You can hear the frustration.
The mix of decades and generations gone by with Purdue basketball so close but never touching that great mystical immortality that comes with becoming what you’ve wanted to be for so long. It is all there, wrapped up into one chorus, screamed by and trampled into the concrete floors of this circular structure by the feet of those devote and those who are still not believing, but wanting to believe - because why else do this? Why else dress yourself in all this gold and black, why else spend all this green to come and immerse yourself in something if you aren’t going to believe it? And maybe you don’t believe it. Not really. Not like your God, but maybe you believe in it like Santa Claus. You know it’s not possible, but when your kids wake up on Christmas morning there will be gifts and you will have written very clearly from Santa on them and you will keep doing this long past when they’ve stopped believing because you know it’s important. That you need to pretend.
It is so loud.
The desperation ignites you. It burns your throat. Purdue is so close you can taste all the things you’ve coveted for so long for your school: the prominence, the national discussions, the mattering in this grand scheme. The #3 ranking next to Purdue’s name looks both foreign and perfect. So you cheer as they go up 14 points and you stomp and you think - this is it. You hear it in the fans around you, familiar faces and souls, all beautifully tied together in this moment, singing with the same pain from years and years of disappointment, but you note then, something different, something new. It starts as a background harmony, a slow crescendo that rises up into the rafters. You know its name but you’re afraid to speak it. It is hope and it is belief. In this team. In this moment.
It is so loud.
This means so much. I can’t explain it to you. Not if you’re not already there. If you’re not clinging to this desperation already. For so long Purdue has existed as one thing, dreaming of something more. This team is opening your eyes to a dream and finding that it’s reality.
And then a ball banks off glass and goes in and somewhere someone decided this was worth the same amount of points as one of Dakota’s earlier threes which goes in without even touching iron, and because of this, the score is not even and Purdue is down two points and all is spiraling. But another senior is there, finally, after not scoring for the entire first half. And there isn’t a cheer, but a collective sigh escaping from everyone’s lungs as the ball goes down and so does the officials hands.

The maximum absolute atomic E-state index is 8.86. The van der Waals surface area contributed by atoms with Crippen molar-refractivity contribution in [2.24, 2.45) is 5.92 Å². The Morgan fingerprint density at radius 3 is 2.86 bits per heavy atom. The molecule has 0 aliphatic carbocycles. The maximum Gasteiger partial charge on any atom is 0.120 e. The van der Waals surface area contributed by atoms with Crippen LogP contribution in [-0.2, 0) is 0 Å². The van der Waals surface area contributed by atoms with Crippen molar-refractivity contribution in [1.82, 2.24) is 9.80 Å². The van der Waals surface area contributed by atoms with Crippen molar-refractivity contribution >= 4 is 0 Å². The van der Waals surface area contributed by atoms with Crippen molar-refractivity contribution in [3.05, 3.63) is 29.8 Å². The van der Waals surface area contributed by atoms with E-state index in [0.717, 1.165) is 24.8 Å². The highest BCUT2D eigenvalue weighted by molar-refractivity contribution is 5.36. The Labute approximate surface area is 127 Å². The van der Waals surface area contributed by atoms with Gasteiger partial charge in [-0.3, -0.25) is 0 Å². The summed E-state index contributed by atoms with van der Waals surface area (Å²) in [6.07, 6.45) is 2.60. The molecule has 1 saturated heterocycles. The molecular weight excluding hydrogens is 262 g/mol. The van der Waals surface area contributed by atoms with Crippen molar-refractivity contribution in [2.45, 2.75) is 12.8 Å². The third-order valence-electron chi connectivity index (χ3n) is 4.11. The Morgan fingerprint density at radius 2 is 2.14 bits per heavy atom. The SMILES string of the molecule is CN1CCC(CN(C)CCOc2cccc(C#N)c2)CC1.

And-1. Free throw good. Boilers up 1. Purdue just needs a stop.
There is magic in Mackey Arena. I don’t care what else you believe in. Purdue might not have a National Championship, but no where else has Mackey Arena. And Purdue was at home, with the chance to lock up a second B10 title, and they just needed one stop.
Everyone got to their feet. They would will their team if they had to.
They just needed one stop.
It was so loud.
They got it, the first stop, or at least a miss. The ball bounced around, hit two Purdue player’s hands, and then, despite the decibels and the desperation, the ball found a Buckeye. Dakich passed it out.
Purdue just needed one more stop.
When Tate drove, for a second the lay-up nearly looked like it was going in though he was also out of control. The ball went long off the backboard and bounced off the rim. Again, a Boiler touched it first and for a brief moment all the past injustices slipped away. Hummel’s ACL didn’t matter anymore. Glenn Robinson’s back injury could be forgiven. Little Rock. All of it, vanished with one miss. But. Again. It would end up in the hands of a Buckeye.
The table in front of me shook. We are not supposed to cheer in the media section. We are not supposed to care, sitting there with our black tables and credentials, our journalistic integrity and balance. But a fist hit the table when Bates-Diop put the second miss back in and the Boilers lost.
If you believe in magic, it makes sense you believe in curses. Are we cursed? Some will tell you, yes. Some will not be so romantic about it. Again, Purdue twitter goes crazy. They think this is just a new version of the same story we’ve been reading since we were children. The same story that my mother read to me that her grandfather read to her.
But I believe in these characters - these players and these coaches.
And if these season’s are stories, I know they don’t end in February.